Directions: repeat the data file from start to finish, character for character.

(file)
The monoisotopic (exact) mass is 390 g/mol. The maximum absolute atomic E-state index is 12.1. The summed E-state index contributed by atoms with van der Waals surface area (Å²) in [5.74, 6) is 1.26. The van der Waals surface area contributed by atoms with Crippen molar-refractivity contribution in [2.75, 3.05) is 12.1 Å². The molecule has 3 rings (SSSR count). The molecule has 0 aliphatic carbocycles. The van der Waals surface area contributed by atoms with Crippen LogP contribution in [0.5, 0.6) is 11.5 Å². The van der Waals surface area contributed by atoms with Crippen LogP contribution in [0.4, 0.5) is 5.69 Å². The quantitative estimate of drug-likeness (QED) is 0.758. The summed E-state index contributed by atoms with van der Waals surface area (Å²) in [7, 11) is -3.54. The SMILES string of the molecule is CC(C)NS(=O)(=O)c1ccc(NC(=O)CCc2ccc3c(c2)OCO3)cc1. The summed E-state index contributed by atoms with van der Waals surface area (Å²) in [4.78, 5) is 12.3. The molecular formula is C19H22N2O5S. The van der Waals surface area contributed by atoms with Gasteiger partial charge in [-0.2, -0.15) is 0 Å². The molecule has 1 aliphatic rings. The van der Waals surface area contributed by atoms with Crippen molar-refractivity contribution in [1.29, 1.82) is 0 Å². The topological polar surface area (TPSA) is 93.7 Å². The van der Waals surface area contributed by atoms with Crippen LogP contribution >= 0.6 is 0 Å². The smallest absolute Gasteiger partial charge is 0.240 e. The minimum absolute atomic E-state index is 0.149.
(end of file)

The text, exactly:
The monoisotopic (exact) mass is 390 g/mol. The maximum absolute atomic E-state index is 12.1. The summed E-state index contributed by atoms with van der Waals surface area (Å²) in [5.74, 6) is 1.26. The van der Waals surface area contributed by atoms with Crippen molar-refractivity contribution in [2.75, 3.05) is 12.1 Å². The molecule has 3 rings (SSSR count). The molecule has 0 aliphatic carbocycles. The van der Waals surface area contributed by atoms with Crippen LogP contribution in [0.5, 0.6) is 11.5 Å². The van der Waals surface area contributed by atoms with Crippen LogP contribution in [0.4, 0.5) is 5.69 Å². The quantitative estimate of drug-likeness (QED) is 0.758. The summed E-state index contributed by atoms with van der Waals surface area (Å²) in [7, 11) is -3.54. The SMILES string of the molecule is CC(C)NS(=O)(=O)c1ccc(NC(=O)CCc2ccc3c(c2)OCO3)cc1. The summed E-state index contributed by atoms with van der Waals surface area (Å²) in [4.78, 5) is 12.3. The molecular formula is C19H22N2O5S. The van der Waals surface area contributed by atoms with Gasteiger partial charge in [-0.2, -0.15) is 0 Å². The molecule has 1 aliphatic rings. The van der Waals surface area contributed by atoms with Crippen molar-refractivity contribution in [1.29, 1.82) is 0 Å². The topological polar surface area (TPSA) is 93.7 Å². The van der Waals surface area contributed by atoms with Crippen LogP contribution >= 0.6 is 0 Å². The smallest absolute Gasteiger partial charge is 0.240 e. The minimum absolute atomic E-state index is 0.149.